you go. They will follow you willingly through too narrow
a gate, into a barn, a trailer, or through scary or uncomfortable
terrain. A colt or spoiled horse will quickly respond
and lead like a well-trained, well-behaved horse, because they
respect the reata. When horses
become slow to lead or refuse to lead into a horse trailer,
you can tune them up with the cowboy training halter.
Twister has done this with wild colts that
had never been caught before. He led them with a halter
& butt rope for a couple of days. On the 3rd
day, he introduced them to the reata halter. On the fourth
day, he led the colts through rocks & obstacles.
Often times, the first thing that happens
when you start training a horse is that the horse doesn't want
to be lead because the horse knows that when you catch them
they have to go to work. They do not want to lead up to
the saddle-up place, round corral, horse trailer, etc.
This cowboy halter will make the horse respect pressure and
pretty soon when you pull on the lead rope a little bit they
will lead right up at a trot. When they come up correctly,
respond in a positive way. Be sure you loosen the reata
up and show them "Yes, that is what I want!" If the rope
does not give enough, loosen it by hand. Remember that
you can use any kind of a rope as long as you loosen it.
Make sure it loosens up. The biggest key is to pet & rub
the pressure points where the reata tightens. Soon when
the horse feels the reata begin to close up he will follow without
waiting for the reata to tighten. After a couple of days
of this practice, if your horse is responding well, you can
test him by leading him through a narrow gate opening.
The cowboy halter can help horses with trailer
loading and learning to lead well for a pack string. Twister
has trained show horses to position correctly for halter classes
using the cowboy halter instead of a regular halter and whip.
In addition, the cowboy halter can aid even a well-broke horse
get through dangerous, but necessary places. Twister tells
of a time when he had to go down a steep boulder strewn mountain
side. He was in a very rough place riding after cattle.
No one knew where he was. He took off his bridle, fashioned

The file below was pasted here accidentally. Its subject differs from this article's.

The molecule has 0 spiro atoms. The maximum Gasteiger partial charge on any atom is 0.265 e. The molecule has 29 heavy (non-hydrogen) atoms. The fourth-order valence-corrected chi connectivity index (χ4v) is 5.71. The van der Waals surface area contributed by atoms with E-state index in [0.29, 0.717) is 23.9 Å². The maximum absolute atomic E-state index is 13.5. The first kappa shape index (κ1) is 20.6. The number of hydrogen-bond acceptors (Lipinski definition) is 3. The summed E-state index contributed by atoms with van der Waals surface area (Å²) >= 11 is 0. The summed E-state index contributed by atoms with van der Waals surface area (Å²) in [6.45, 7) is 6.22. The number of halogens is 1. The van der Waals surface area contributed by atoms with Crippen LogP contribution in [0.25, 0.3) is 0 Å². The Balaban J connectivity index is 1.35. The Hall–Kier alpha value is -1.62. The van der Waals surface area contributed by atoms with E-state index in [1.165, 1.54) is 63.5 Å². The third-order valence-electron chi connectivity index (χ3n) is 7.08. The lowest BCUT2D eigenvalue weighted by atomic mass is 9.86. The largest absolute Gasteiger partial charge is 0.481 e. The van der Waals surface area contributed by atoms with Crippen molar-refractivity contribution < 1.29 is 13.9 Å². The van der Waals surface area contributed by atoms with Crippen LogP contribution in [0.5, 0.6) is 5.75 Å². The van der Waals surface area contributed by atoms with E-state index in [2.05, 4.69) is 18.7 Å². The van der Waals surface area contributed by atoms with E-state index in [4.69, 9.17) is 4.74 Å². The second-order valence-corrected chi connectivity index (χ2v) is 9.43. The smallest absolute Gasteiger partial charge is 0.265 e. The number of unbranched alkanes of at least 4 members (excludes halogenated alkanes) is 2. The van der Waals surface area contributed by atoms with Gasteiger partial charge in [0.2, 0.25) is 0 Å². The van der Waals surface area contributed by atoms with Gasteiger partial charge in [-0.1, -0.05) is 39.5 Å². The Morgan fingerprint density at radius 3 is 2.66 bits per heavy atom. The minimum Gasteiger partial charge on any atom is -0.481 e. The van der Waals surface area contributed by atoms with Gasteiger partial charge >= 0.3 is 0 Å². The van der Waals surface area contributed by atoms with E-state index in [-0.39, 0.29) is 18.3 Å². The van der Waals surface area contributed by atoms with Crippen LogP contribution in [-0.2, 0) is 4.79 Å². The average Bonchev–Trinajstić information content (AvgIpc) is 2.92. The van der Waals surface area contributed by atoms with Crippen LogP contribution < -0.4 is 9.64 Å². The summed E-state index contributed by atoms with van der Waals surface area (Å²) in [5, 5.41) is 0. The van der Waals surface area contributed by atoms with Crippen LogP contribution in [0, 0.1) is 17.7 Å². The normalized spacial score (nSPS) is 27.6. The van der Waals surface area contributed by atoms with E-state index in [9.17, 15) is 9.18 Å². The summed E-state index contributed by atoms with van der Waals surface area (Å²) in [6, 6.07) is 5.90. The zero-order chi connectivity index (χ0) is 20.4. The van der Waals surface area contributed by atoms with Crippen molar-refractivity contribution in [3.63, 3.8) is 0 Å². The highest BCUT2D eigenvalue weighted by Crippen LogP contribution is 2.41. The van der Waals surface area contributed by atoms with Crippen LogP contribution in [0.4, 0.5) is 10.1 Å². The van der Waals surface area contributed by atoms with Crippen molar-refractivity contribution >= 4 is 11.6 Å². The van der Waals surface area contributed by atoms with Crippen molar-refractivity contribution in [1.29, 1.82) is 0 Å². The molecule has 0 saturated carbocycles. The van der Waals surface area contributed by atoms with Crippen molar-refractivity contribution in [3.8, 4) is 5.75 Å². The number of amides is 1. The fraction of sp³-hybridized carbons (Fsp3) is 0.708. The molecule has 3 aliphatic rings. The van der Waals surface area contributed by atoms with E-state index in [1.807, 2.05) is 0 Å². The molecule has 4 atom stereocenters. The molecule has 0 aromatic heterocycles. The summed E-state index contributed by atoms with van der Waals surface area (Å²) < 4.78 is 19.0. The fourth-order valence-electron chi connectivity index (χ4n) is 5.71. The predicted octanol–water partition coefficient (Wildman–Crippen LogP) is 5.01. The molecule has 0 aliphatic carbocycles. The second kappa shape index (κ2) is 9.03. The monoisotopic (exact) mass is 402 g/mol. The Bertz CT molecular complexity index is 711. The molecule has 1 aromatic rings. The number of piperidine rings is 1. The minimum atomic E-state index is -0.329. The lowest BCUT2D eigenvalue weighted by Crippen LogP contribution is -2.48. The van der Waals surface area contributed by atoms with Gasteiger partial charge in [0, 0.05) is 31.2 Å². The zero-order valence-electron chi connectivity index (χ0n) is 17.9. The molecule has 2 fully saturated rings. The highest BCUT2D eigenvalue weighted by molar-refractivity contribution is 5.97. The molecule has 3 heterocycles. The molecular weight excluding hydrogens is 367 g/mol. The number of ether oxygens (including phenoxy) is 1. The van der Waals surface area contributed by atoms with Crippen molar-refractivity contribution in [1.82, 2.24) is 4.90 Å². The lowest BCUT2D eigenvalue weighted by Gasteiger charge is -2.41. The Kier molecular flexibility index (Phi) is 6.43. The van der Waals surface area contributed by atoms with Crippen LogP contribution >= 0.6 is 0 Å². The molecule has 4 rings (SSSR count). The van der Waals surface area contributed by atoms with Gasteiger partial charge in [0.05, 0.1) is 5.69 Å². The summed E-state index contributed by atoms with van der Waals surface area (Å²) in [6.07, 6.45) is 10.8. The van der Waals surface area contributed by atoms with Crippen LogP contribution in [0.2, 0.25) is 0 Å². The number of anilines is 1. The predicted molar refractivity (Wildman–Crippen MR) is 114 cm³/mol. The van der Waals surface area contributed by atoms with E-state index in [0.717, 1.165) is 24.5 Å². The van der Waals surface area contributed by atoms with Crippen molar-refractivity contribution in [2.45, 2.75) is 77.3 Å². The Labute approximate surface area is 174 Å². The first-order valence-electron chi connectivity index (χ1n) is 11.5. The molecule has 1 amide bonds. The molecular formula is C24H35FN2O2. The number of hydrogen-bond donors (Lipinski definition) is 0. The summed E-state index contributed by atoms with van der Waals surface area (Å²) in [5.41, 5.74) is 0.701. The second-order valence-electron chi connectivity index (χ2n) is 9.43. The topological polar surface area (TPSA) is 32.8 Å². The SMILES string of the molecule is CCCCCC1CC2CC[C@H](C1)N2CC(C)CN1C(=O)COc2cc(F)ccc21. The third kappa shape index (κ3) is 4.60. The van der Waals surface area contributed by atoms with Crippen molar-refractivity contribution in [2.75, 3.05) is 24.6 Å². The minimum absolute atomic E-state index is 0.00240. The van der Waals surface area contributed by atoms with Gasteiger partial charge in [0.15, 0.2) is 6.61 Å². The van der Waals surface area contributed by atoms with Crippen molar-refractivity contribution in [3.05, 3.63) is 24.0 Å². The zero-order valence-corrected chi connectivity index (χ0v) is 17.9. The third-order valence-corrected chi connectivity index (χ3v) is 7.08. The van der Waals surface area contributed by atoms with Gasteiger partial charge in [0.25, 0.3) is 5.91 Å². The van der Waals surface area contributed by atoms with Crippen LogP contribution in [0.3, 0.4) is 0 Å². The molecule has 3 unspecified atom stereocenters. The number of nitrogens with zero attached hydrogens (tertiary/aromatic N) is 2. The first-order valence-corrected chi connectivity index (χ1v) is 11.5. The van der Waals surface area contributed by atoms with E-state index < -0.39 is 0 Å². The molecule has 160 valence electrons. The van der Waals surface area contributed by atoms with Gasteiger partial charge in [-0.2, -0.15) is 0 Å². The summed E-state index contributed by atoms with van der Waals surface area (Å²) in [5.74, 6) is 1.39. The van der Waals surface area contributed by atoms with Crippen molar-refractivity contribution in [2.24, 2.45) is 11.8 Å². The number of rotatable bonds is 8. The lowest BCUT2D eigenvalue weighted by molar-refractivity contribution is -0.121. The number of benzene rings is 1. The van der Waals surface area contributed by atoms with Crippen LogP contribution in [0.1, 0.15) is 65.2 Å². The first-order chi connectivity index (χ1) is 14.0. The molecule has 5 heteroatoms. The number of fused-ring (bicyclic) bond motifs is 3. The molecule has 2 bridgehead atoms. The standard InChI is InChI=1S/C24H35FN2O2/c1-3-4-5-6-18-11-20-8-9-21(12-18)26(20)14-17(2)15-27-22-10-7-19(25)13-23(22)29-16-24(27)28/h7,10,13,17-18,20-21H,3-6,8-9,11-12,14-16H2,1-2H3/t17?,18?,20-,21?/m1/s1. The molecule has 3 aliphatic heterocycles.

a cowboy halter out of his catch rope, and led his mount down
the hillside to safety. The horse would never have led
by the bridle reins. He says he would still be there without
the cowboy halter.
This method of teaching to lead using
the cowboy halter is not nearly so severe as tying a horse up
solidly when they are green-broke. The horse will learn
to lead better and to go where you want. One caution:
Never tie a horse up solidly with this rig. The
principle is that you are not forcing them, you are teaching
them. If you tie a horse up with the cowboy halter there
is no way for the horse to get relief if they want to fight
the cowboy halter. Once the horse is leading with this
cowboy halter, the horse will stand better tied with a regular
halter and not want to fight it. They will probably not
even tighten the rope by the second application. When
you are leading a horse, as you speed up they will too.
Twister teaches all his horses to stand tied
up. That teaches them patience. However, if you
tie a young horse up solidly with any halter and he fights a
lot, there is no way to get relief when he hits the end of the
rope. The horse can get sore around the head or injure
its neck. Twister believes tying a horse solidly is much
harsher than the cowboy halter, where you can give the horse
instant relief when it cooperates, outlasting the horse, rather
than forcing it. Pretty soon the horse steps forward.
Then you can loosen the rope and the horse learns something
positive. This way, the horse learns to respect pressure
from a rope or halter, and will become a better all around horse.